2013 hasn’t got off to a great start for many businesses. Jessops has closed, HMV and Blockbuster have gone in to administration and they are just the high profile High St. names. This is sad on so many levels, not just for the staff who lose their jobs, for the customers who lose choice, for the suppliers who will have lost money, for the High St. which will have one more empty property, for the landlord losing more rent and for the government losing revenue.
The domino effect!
The demise of one business always has an impact on other businesses. Suppliers lose money when their customers can’t pay. It’s why it is vital to ensure that you don’t allow a customer more credit that you can afford to lose in the worst case scenario. It is also why it is important to make sure that you spread your risk by not over-committing to one customer at the expense of others.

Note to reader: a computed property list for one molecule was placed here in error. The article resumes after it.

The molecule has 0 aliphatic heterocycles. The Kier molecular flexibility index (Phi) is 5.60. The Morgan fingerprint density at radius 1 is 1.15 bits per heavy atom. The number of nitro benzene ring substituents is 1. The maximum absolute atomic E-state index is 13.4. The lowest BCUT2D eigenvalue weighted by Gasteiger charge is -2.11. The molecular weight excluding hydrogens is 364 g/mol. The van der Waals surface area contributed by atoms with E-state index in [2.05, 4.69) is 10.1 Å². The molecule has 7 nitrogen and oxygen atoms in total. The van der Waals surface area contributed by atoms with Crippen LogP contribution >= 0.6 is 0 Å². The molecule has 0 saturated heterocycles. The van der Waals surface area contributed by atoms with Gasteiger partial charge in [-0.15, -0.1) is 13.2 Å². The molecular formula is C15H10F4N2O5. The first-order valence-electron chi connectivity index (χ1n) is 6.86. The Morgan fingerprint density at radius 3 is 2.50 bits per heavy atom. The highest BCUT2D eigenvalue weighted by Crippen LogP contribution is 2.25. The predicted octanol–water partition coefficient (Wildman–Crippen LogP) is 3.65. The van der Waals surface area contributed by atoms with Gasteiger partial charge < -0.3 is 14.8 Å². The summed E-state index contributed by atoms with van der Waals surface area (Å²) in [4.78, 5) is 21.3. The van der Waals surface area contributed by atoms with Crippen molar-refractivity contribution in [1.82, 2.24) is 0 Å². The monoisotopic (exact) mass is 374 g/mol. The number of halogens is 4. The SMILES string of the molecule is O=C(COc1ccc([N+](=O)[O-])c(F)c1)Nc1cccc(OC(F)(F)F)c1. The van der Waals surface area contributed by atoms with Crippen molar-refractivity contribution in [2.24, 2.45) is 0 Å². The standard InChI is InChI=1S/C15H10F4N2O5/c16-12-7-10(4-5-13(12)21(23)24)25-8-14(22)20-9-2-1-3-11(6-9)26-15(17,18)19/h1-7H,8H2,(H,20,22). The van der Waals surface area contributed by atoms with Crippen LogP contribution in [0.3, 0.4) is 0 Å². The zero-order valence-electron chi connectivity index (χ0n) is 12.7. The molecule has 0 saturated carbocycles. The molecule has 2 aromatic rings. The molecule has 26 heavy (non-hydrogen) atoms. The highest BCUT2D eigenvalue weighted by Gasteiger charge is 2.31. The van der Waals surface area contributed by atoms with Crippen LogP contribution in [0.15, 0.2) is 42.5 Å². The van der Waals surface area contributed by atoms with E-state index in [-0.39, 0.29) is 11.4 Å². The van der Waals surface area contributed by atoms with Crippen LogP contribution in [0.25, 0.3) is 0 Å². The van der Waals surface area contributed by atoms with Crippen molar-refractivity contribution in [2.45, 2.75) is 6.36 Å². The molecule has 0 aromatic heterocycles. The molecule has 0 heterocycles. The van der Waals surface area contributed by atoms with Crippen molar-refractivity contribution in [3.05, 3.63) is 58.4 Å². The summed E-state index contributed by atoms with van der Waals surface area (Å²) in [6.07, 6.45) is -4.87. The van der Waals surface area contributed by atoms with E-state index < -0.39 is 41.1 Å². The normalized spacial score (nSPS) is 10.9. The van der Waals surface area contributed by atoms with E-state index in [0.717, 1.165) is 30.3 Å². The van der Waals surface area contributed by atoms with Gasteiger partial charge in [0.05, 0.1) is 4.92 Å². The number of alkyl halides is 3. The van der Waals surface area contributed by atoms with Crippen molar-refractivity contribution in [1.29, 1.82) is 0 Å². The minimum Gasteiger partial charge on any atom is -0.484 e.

Winning a big contract isn’t necessarily a good thing!
Over the years I have seen a number of small businesses celebrate winning a big contract to supply a large retailer or other big business. This is fantastic so long as the contract is not won at the expense of other customers. The big boys drive a hard bargain, they tend to pay very slowly, they are usually very demanding in terms of quality and delivery times and they can be fickle dropping you as a supplier with very little notice. Before you go for a big contract in your business make sure that you build in the capacity to service your existing customers and even add more new ones.
Keep the pipeline full.
As the owner of a small business it can be hard to keep marketing when you are busy but it is essential. Over the last year two of my major clients have dropped the programmes I delivered for them and one has been wound up. This hurts but I will survive because I have other customers and other sources of income. It has happened to me before and, if I live long enough, it will no doubt happen again.